Structure and Narrative Tension (Eliot Parker) – despite the genre, readers expect longer works of prose to be complete, with an appropriate beginning, middle, and end. In addition, readers need to feel a sense of tension that exists between the main character(s) and the plot device(s) put forth by the writer. Utilizing a variety of classical and contemporary frameworks of storytelling and tension in story, this workshop will examine ways that writers can develop a complete and satisfying balance of structure in their writing, along with enough appropriate tension to keep the readers engaged from beginning to end. A mix of short workshop writings will allow attendees a chance to develop and improve structure and tension.
Creating a compelling "Bad Guy" readers love to hate (Eliot Parker) – In mystery and thriller writing, the protagonist (a detective, private investigator, federal agent, average citizen, etc) is often pitted against an antagonist whose motives are heinous The reader follows the narrative with great interest, waiting for the moment when the protagonist and the antagonist will have their final confrontation. Readers expect the protagonist to be an interesting, flawed character who experiences "raised stakes" on their way to solving the mystery. However, readers also expect the antagonist to be equally complex, with flaws and motivations in direct opposition to those of the protagonist. Writers often spend a great deal of time developing the protagonist, but how can that same attention be given to creating a complex villain that readers are going to "love to hate?" This workshop examines strategies and techniques that mystery/thriller writers can use to creating a complex, interesting, and passionate villain that will be worthy of challenging the protagonist physically and/or emotionally.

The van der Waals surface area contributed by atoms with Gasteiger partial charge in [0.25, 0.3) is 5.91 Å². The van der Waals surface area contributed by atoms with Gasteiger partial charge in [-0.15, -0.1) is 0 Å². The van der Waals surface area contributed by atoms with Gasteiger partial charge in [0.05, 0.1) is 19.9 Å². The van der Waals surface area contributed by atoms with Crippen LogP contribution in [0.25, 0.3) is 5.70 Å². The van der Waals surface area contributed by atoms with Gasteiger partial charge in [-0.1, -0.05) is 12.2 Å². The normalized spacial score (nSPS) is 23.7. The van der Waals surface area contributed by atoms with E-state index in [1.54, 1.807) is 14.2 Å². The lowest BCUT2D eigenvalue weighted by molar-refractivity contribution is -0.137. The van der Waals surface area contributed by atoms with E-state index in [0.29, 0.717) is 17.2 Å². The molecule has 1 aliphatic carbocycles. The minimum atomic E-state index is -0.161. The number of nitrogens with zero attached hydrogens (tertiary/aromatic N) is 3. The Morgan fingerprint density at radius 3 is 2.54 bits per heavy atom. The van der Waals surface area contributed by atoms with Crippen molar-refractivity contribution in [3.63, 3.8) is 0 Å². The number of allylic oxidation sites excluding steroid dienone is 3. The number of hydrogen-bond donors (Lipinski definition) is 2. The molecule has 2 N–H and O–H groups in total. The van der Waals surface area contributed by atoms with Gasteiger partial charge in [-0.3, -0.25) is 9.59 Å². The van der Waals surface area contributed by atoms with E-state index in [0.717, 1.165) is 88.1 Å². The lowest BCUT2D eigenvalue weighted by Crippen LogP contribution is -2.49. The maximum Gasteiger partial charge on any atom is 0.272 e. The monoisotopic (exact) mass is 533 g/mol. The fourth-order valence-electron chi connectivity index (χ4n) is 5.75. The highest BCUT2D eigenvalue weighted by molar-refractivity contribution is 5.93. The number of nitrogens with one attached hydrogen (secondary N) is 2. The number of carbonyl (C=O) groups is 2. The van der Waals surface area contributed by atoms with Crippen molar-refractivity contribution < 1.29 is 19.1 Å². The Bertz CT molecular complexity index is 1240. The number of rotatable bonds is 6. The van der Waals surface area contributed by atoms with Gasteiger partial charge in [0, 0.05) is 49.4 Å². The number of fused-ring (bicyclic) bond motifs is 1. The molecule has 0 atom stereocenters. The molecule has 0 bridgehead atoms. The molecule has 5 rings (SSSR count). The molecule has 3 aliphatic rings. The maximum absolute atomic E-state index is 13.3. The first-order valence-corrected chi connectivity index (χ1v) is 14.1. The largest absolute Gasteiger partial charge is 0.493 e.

To Thine Own Selfie Be True (Cat Pleska) - It’s who we are now: the self-referenced, the well-documented, well, self. We take photos with our phones at every instant, whether anything’s happening or not. So, why not make it a reason to write about yourself or something else in the photo—the possibilities are endless and you’ll be prompted with plenty of ideas. It’s a good time to describe, to observe, to create a story, to polish a thought, to let yourself behave in some new way, to imagine. Come to this class for fun and for expression and to shape a story of, what else! The self. (No smart phone? Not to worry—we’ll help you out with that).
Your Big Idea (Sheila Redling) – You have an idea for a story. Is it enough for a book? Has it been done? Is it a cliché? Will you ever have another idea? In this workshop, we’ll discuss how to turn ideas into stories, how to shake up expectations, and how to keep fresh ideas raining down on you from one story to the next. From tweaking genre promises to pulling off a great twist, learn to get your big ideas onto the page.
Editing and Feedback (Sheila Redling) – You’ve finished your book! Congratulations! Now get your red pencils out and whip that beast into shape. Good writing is rewriting and in this workshop, we’ll cover the different levels of editing required to turn a good story into a great book, as well as what to expect from professional editors. We’ll also discuss the most effective way to give and receive feedback. No soul crushing allowed!
Make non-fiction/biography/memoir compelling (Carter Taylor Seaton) - We will talk about how to make your non-fiction/biography/memoir as exciting as any novel. We’ll explore developing the story line, the setting, the background and how to put it into context – historically, topically or geographically. We’ll discuss structure, and the use of flashbacks or flash-forwards, memory, and internal monologue. We’ll discuss how to add validation to memories and family stories, explore what sources are available and offer tips on how to find them.
Role of Research in Writing (Carter Taylor Seaton) - A deeper discussion on the types of sources, where to go for what, the value of first hand interviews, personal observations, how to credit sources, when and whether to do so, how to blend historical facts into your non-fiction writing.
Don’t Be a Social Media Virgin (M. Lynne Squires) – Objective: Learning to create an author presence for those with little or no social media experience. What is Social Media and Why Utilize It? Reviewing the Most Common Platforms: Facebook, Twitter, LinkedIn, Pinterest, Instagram, YouTube, SnapChat. Author Platforms - Amazon, Goodreads and personal websites. Choosing the Right Platforms